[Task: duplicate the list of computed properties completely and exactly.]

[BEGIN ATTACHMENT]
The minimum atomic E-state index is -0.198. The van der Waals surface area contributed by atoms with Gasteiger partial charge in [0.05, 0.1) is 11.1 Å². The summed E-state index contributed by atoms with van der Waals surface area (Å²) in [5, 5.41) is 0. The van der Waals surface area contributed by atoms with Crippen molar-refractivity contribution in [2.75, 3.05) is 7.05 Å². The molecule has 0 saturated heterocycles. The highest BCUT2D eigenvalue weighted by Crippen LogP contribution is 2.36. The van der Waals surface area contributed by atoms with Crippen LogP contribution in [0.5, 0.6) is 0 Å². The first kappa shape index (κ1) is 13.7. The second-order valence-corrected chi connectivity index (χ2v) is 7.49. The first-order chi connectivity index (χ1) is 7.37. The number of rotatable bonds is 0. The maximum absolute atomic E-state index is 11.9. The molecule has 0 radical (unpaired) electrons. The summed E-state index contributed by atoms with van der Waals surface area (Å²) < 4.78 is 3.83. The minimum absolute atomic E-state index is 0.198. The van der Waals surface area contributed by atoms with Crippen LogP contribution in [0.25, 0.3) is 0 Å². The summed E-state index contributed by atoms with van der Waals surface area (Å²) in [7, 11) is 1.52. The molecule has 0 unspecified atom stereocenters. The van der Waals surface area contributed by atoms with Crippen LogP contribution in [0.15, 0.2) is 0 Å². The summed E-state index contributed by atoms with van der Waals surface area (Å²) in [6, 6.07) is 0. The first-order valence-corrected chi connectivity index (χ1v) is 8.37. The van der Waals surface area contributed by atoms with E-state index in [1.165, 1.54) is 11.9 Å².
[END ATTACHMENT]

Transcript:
The minimum atomic E-state index is -0.198. The van der Waals surface area contributed by atoms with Gasteiger partial charge in [0.05, 0.1) is 11.1 Å². The summed E-state index contributed by atoms with van der Waals surface area (Å²) in [5, 5.41) is 0. The van der Waals surface area contributed by atoms with Crippen molar-refractivity contribution in [2.75, 3.05) is 7.05 Å². The molecule has 0 saturated heterocycles. The highest BCUT2D eigenvalue weighted by Crippen LogP contribution is 2.36. The van der Waals surface area contributed by atoms with Crippen LogP contribution in [0.5, 0.6) is 0 Å². The first kappa shape index (κ1) is 13.7. The second-order valence-corrected chi connectivity index (χ2v) is 7.49. The first-order chi connectivity index (χ1) is 7.37. The number of rotatable bonds is 0. The maximum absolute atomic E-state index is 11.9. The molecule has 0 radical (unpaired) electrons. The summed E-state index contributed by atoms with van der Waals surface area (Å²) < 4.78 is 3.83. The minimum absolute atomic E-state index is 0.198. The van der Waals surface area contributed by atoms with Crippen LogP contribution in [0.25, 0.3) is 0 Å². The summed E-state index contributed by atoms with van der Waals surface area (Å²) in [7, 11) is 1.52. The molecule has 0 unspecified atom stereocenters. The van der Waals surface area contributed by atoms with Crippen LogP contribution in [0.15, 0.2) is 0 Å². The summed E-state index contributed by atoms with van der Waals surface area (Å²) in [6, 6.07) is 0. The first-order valence-corrected chi connectivity index (χ1v) is 8.37. The van der Waals surface area contributed by atoms with E-state index in [1.165, 1.54) is 11.9 Å².